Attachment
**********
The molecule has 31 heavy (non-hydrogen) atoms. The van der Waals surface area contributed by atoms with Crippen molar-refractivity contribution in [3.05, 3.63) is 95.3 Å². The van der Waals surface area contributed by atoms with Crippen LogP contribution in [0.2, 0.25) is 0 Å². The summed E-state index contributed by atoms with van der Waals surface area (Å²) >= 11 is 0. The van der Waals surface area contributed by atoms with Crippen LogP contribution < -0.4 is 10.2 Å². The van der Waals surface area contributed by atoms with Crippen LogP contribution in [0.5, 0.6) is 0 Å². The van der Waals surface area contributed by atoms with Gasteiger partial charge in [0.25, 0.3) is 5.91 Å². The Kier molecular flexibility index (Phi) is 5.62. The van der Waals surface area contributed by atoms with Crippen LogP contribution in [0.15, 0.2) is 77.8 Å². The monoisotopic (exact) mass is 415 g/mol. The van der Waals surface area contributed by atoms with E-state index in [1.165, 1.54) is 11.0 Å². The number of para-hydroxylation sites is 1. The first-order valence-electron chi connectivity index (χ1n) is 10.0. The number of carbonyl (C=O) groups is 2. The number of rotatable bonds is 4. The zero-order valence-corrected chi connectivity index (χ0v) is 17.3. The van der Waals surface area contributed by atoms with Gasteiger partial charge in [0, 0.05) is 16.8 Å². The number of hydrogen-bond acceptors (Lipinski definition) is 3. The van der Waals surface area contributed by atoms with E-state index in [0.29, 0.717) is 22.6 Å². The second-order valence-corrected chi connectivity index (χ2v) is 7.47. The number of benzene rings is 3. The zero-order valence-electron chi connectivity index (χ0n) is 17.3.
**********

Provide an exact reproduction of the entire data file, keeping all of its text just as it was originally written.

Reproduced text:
The molecule has 31 heavy (non-hydrogen) atoms. The van der Waals surface area contributed by atoms with Crippen molar-refractivity contribution in [3.05, 3.63) is 95.3 Å². The van der Waals surface area contributed by atoms with Crippen LogP contribution in [0.2, 0.25) is 0 Å². The summed E-state index contributed by atoms with van der Waals surface area (Å²) >= 11 is 0. The van der Waals surface area contributed by atoms with Crippen LogP contribution < -0.4 is 10.2 Å². The van der Waals surface area contributed by atoms with Crippen LogP contribution in [0.5, 0.6) is 0 Å². The van der Waals surface area contributed by atoms with Gasteiger partial charge in [0.25, 0.3) is 5.91 Å². The Kier molecular flexibility index (Phi) is 5.62. The van der Waals surface area contributed by atoms with Crippen LogP contribution in [0.15, 0.2) is 77.8 Å². The monoisotopic (exact) mass is 415 g/mol. The van der Waals surface area contributed by atoms with E-state index in [1.165, 1.54) is 11.0 Å². The number of para-hydroxylation sites is 1. The first-order valence-electron chi connectivity index (χ1n) is 10.0. The number of carbonyl (C=O) groups is 2. The number of rotatable bonds is 4. The zero-order valence-corrected chi connectivity index (χ0v) is 17.3. The van der Waals surface area contributed by atoms with Gasteiger partial charge in [0, 0.05) is 16.8 Å². The number of hydrogen-bond acceptors (Lipinski definition) is 3. The van der Waals surface area contributed by atoms with E-state index in [0.29, 0.717) is 22.6 Å². The second-order valence-corrected chi connectivity index (χ2v) is 7.47. The number of benzene rings is 3. The zero-order valence-electron chi connectivity index (χ0n) is 17.3.